by Laura Snoad
No matter where you’re from, making is a universal drive that transcends nationalities and generations. Even 30,000 years ago our ancestors were experimenting with clay, mixing it with crushed mammoth bone to craft small figurines that have been found in what is now the Czech Republic.
An integral part of Collect: The International Art Fair for Contemporary Objects, which returns to London Saatchi’s gallery on 22 – 25 February 2018, is its global focus. The fair brings together 40 galleries from four continents, which exhibit museum-quality works and installations from hundreds of the most talented makers in the UK, USA, South Korea, Japan, France, Norway, Italy, Belgium, Germany, the Netherlands and Sweden. It’s a melting pot of ideas, techniques and, best of all, makers.
Here are five galleries to put on your must-see list.
Founded in Milan in 2014 by emerging gallerist Riccardo Sorani, Collect newcomer ESH Gallery specialises in ceramics, metalwork, glass and Urushi lacquer with a special focus on Japanese ideas and aesthetics. Its inaugural exhibition back in Milan compared the mind-bending ceramic grids of Japanese artist Yoichiro Kamei to the boxy geometric sculptures of Italian sculptor Marco Paghera – a perfect example of ESH’s commitment to bringing bold and unexpected craft from Japanese makers to a European audience. Kamei is back again for Collect, presenting his Lattice Receptacle series, which are made through cleverly joining ‘hollows’ formed by slip-casting porcelain. Find his Escher-like ceramics alongside intricate paper carvings by Domitilla Biondi, cut-crystal sculptures by Ōki Izumi, tubular ceramics by Kouzo Takeuchi and much more.
Based in the cosmopolitan Brussels neighbourhood of Ixelles, Spazio Nobile commissions experimental pieces from the likes of Tomas Libertiny, Xavier Lust, Antonio Lampecco and Vincent Fournier. For Collect it’s dedicating its entire space to a solo show by Belgium’s most famous ceramicist Piet Stockmans. His ‘Stockmans blue' (made by combining porcelain slip and blue cobalt) has won him renown worldwide and Piet celebrates the 30th anniversary of his studio this year. “Piet’s contemporary vision and mindset is so important,” says Spazio Nobile’s Lise Coirier. “How he is evolving with porcelain as his unique medium to express his in-depth concepts and artistic expressions. At the end he is not a potter but a sculptor, a ‘metteur-en-scène’ and poet.” Expect an immersive meditation on the colour blue, from fabric-like dip-died ribbons to immaculate cobalt-edged bowls.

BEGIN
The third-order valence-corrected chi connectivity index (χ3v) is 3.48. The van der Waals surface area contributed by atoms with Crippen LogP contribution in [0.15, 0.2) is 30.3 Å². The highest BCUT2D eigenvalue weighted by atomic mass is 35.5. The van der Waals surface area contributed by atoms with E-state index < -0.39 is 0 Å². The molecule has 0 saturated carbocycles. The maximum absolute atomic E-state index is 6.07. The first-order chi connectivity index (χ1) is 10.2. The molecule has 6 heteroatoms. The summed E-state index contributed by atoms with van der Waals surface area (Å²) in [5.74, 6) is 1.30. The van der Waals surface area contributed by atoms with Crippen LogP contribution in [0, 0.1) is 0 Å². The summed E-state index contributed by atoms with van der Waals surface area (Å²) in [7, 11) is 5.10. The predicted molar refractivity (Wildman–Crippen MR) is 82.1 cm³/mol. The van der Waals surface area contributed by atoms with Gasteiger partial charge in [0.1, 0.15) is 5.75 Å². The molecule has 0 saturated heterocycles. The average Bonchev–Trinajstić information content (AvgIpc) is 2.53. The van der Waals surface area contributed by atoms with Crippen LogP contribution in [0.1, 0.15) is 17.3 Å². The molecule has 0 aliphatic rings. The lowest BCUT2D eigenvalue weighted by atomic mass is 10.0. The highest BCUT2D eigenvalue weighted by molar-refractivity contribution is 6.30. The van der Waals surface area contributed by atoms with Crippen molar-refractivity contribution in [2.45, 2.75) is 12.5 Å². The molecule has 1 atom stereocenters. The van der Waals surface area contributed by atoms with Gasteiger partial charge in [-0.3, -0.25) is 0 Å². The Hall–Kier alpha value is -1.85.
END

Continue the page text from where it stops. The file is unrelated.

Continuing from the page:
Galleri Format Oslo
Galleri Format Oslo has been exhibiting at Collect for ten years, championing Scandinavian ceramics, metalwork, textiles, glass and wood. “More and more collectors are discovering that contemporary crafts are both affordable and highly innovative,” says the gallery’s Irija Øwre. “There is also a strong new generation of young craft artists emerging right now.” Particularly exciting for 2018 is a showcase of jewellery by Liv Blåvarp, whose bold necklaces and bracelets are crafted from undulating segments of woods and more unusual materials like whale tooth. Be sure to check out her piece Reindeer Heart, made from scarlet-stained maple, briarwood veneer and reindeer horn.
Collection Ateliers D’Art de France
Nestled right in the heart of the Marais, Collection Ateliers D’Art de France’s mission is two-pronged: to present the overwhelming amount of national talent at home and abroad, and to drive the economic development of French craft. There’s a weird and wonderful feel to the gallery’s Collect presence this year, from stoneware and enamel sea urchins by Kaori Kurihara to fungi-like carvings by Alain Mailland. Eccentric textures are also a trend: be sure to check out Karine Benvenuti’s White Scaled Skin ceramics or Ingrid Van Munster’s perfect enamel sphere Passage.
From Anna Sjons Nilsson’s folk art-inspired dolls to Fredrik Nielsen graffiti glass, Stockholm gallery Widell Projects prides itself in exhibiting the breadth of Swedish craft. A particular highlight is Maria Kristofersson’s earthenware ceramics, made using en engobe and given a painterly finish by treating the surface with wax, acrylic and oxide pencils. “Themes that interest Maria are closeness and distance; strength and fragility; lines, surfaces and structures,” says gallery founder Boel Widell Henrikson. “Her ceramic objects could be seen as three-dimensional drawings.” Launched in 2015, Widdell specialises in ceramics and glass (it exhibits one of Sweden’s first glass artists Ulla Forsell) but for Collect this year has also ventured into the world of textiles for the first time.
You can these galleries and more at Collect: The International Art Fair for Contemporary Objects in London on 22 – 25 February 2018. Tickets start from £14.